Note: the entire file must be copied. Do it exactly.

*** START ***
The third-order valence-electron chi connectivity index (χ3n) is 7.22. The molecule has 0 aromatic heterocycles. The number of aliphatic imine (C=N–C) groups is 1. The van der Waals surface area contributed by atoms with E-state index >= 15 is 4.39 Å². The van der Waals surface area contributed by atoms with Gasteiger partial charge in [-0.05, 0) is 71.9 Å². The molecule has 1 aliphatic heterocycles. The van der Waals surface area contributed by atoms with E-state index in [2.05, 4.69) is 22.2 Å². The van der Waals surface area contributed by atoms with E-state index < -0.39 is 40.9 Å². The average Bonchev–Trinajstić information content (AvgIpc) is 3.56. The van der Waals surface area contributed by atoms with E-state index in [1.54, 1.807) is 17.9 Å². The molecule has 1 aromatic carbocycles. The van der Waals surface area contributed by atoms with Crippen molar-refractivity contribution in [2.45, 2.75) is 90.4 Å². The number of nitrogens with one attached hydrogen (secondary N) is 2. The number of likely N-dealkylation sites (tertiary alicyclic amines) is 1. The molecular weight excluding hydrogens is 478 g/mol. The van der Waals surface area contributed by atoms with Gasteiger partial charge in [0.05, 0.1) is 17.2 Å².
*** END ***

The third-order valence-electron chi connectivity index (χ3n) is 7.22. The molecule has 0 aromatic heterocycles. The number of aliphatic imine (C=N–C) groups is 1. The van der Waals surface area contributed by atoms with E-state index >= 15 is 4.39 Å². The van der Waals surface area contributed by atoms with Gasteiger partial charge in [-0.05, 0) is 71.9 Å². The molecule has 1 aliphatic heterocycles. The van der Waals surface area contributed by atoms with E-state index in [2.05, 4.69) is 22.2 Å². The van der Waals surface area contributed by atoms with E-state index < -0.39 is 40.9 Å². The average Bonchev–Trinajstić information content (AvgIpc) is 3.56. The van der Waals surface area contributed by atoms with E-state index in [1.54, 1.807) is 17.9 Å². The molecule has 1 aromatic carbocycles. The van der Waals surface area contributed by atoms with Crippen molar-refractivity contribution in [2.45, 2.75) is 90.4 Å². The number of nitrogens with one attached hydrogen (secondary N) is 2. The number of likely N-dealkylation sites (tertiary alicyclic amines) is 1. The molecular weight excluding hydrogens is 478 g/mol. The van der Waals surface area contributed by atoms with Gasteiger partial charge in [0.05, 0.1) is 17.2 Å².